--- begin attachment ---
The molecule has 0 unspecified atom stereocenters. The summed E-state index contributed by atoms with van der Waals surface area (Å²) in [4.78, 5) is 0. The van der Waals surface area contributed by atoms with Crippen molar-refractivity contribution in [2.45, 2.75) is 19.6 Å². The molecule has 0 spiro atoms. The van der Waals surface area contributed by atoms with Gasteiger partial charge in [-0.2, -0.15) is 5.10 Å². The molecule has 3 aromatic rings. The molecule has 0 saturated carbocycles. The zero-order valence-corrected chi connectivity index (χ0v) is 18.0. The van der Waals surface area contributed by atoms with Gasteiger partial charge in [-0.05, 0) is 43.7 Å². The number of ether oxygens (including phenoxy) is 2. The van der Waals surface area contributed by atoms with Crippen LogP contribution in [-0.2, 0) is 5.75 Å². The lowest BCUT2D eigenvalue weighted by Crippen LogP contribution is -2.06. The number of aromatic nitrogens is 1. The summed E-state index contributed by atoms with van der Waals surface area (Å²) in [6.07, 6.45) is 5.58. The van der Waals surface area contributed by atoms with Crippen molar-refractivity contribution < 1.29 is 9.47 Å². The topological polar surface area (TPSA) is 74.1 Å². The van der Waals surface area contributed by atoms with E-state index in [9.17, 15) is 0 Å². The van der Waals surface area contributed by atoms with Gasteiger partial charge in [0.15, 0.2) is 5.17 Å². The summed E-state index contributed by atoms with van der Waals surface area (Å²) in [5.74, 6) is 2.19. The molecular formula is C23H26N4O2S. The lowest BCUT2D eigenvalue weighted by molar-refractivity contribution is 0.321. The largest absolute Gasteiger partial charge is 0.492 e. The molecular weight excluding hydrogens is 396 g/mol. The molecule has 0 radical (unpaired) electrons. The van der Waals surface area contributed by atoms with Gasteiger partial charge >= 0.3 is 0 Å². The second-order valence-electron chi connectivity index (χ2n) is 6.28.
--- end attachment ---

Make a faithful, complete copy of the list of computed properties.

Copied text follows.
The molecule has 0 unspecified atom stereocenters. The summed E-state index contributed by atoms with van der Waals surface area (Å²) in [4.78, 5) is 0. The van der Waals surface area contributed by atoms with Crippen molar-refractivity contribution in [2.45, 2.75) is 19.6 Å². The molecule has 0 spiro atoms. The van der Waals surface area contributed by atoms with Gasteiger partial charge in [-0.2, -0.15) is 5.10 Å². The molecule has 3 aromatic rings. The molecule has 0 saturated carbocycles. The zero-order valence-corrected chi connectivity index (χ0v) is 18.0. The van der Waals surface area contributed by atoms with Gasteiger partial charge in [-0.05, 0) is 43.7 Å². The number of ether oxygens (including phenoxy) is 2. The van der Waals surface area contributed by atoms with Crippen LogP contribution in [-0.2, 0) is 5.75 Å². The lowest BCUT2D eigenvalue weighted by Crippen LogP contribution is -2.06. The number of aromatic nitrogens is 1. The summed E-state index contributed by atoms with van der Waals surface area (Å²) in [6.07, 6.45) is 5.58. The van der Waals surface area contributed by atoms with Crippen molar-refractivity contribution < 1.29 is 9.47 Å². The topological polar surface area (TPSA) is 74.1 Å². The van der Waals surface area contributed by atoms with E-state index in [9.17, 15) is 0 Å². The van der Waals surface area contributed by atoms with Gasteiger partial charge in [0.15, 0.2) is 5.17 Å². The summed E-state index contributed by atoms with van der Waals surface area (Å²) in [5.74, 6) is 2.19. The molecular formula is C23H26N4O2S. The lowest BCUT2D eigenvalue weighted by molar-refractivity contribution is 0.321. The largest absolute Gasteiger partial charge is 0.492 e. The molecular weight excluding hydrogens is 396 g/mol. The molecule has 0 radical (unpaired) electrons. The van der Waals surface area contributed by atoms with Gasteiger partial charge >= 0.3 is 0 Å². The second-order valence-electron chi connectivity index (χ2n) is 6.28.